The Naughty Kitchen With Chef Blythe Beck

Oxygen devised a new show from a most novel idea: produce a “food show” as a documentary, or in their terms, as a “docu-series.” The show, The Naughty Kitchen, has the drama of the popular Top Chef without the competition. Instead, it delves into the mania and frenzy of the restaurant business from Chef Blythe Beck’s perspective.

Talking with Television: Women, Talk Shows, and Modern Self-Reflexivity

Some researchers, theorists, and laypeople deride women’s tendency to get together and talk. Whether you call it gossip, chatter, whine, confession, or conversation, among gendered stereotypes, it remains assumed that putting several women within close proximity will likely yield interpersonal communication.

Women, Violence, and the Media Readings in Feminist Criminology

At times, much like a good teacher, this book had my full attention. At other times, I nodded off. When I was three-quarters the way through, I began to wonder why it sounded like one of my old college text books. When I finished the 279 pages and went back to the preface, which I had long forgotten, I learned why: it was written for college students. That explained it.

United States of Tara

For those who might have been living in a remote village in the Amazonian jungle in 2007, Diablo Cody is an Oscar-winning screenwriter whose debut success, Juno, is still fresh in everyone’s minds. Its witty repartee and kooky characters were what made it so exceptional.

Three Sisters

Three Sisters is part of the Life Series collection which is funded by BBC World and TVE International. The episodes are meant for classroom use from grades seven to twelve, or even college age. This particular episode focuses on the women of Eritrea, a small country near Ethiopia, Sudan, and Somalia.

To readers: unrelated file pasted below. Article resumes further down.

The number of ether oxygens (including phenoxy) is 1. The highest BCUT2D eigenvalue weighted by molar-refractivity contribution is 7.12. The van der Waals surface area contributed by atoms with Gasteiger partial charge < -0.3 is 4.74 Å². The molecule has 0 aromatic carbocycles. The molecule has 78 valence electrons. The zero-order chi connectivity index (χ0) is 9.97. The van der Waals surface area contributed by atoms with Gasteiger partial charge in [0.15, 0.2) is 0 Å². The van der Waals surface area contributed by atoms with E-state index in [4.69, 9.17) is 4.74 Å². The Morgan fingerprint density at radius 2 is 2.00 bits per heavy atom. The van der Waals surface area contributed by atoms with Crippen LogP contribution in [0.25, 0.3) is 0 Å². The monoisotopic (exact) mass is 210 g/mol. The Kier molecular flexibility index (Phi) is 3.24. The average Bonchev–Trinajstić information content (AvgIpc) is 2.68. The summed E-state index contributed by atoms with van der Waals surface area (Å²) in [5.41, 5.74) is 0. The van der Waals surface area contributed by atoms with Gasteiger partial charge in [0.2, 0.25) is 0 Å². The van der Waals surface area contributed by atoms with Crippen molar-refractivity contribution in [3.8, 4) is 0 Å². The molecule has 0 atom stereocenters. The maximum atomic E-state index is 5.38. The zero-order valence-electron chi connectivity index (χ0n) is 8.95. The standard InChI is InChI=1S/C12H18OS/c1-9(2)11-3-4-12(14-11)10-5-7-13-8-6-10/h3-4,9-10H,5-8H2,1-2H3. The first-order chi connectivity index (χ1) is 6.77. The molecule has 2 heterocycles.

The $trip

Mafia hits, scandal, celebrity, subterfuge, Vegas. The $trip by E. Duke Vincent seems to have all you would want in a guilty pleasure read.

Sex and the City: The Movie

Far as I can tell, there’s never been a consensus on Sex and the City’s feminist appeal. It shows intimate female relationships, but it’s heteronormative, white, and the characters often talk past each other. The women live (mostly) sexually liberated lives, but they’re nevertheless forever in search of the perfect man to fulfill their emotional needs.

Twin Peaks: The Definitive Gold Box Edition

Twin Peaks was the ultimate cult TV show: suspenseful, complex, and hilariously written with hidden layers that casual channel-flippers might not catch. Though it lasted only two seasons, David Lynch and Mark Frost's classic series is a brilliant piece of television, with dozens of intertwined subplots and a mystery death that goes a lot deeper than just murder.

Sesame Street Dad: Evolution of an Actor

Ever since I can remember, I have loved Sesame Street. The muppet characters entertained and educated me as a young child, and the human characters became trustworthy friends and role models.

Bad Girls Club

You probably don't need to be told that a reality TV show called Bad Girls Club is not high art. I was expecting, however, that it might at least be guilty fun. The Real World-style formula of taking a group of strangers and recording their (mostly drunken) antics has produced some hits and many misses. From its cloyingly coy title to its faux-self-help premise, however, Bad Girls Club is a clunker. The idea of the show is that "difficult" women will live together for four months in an attempt to overcome their problems.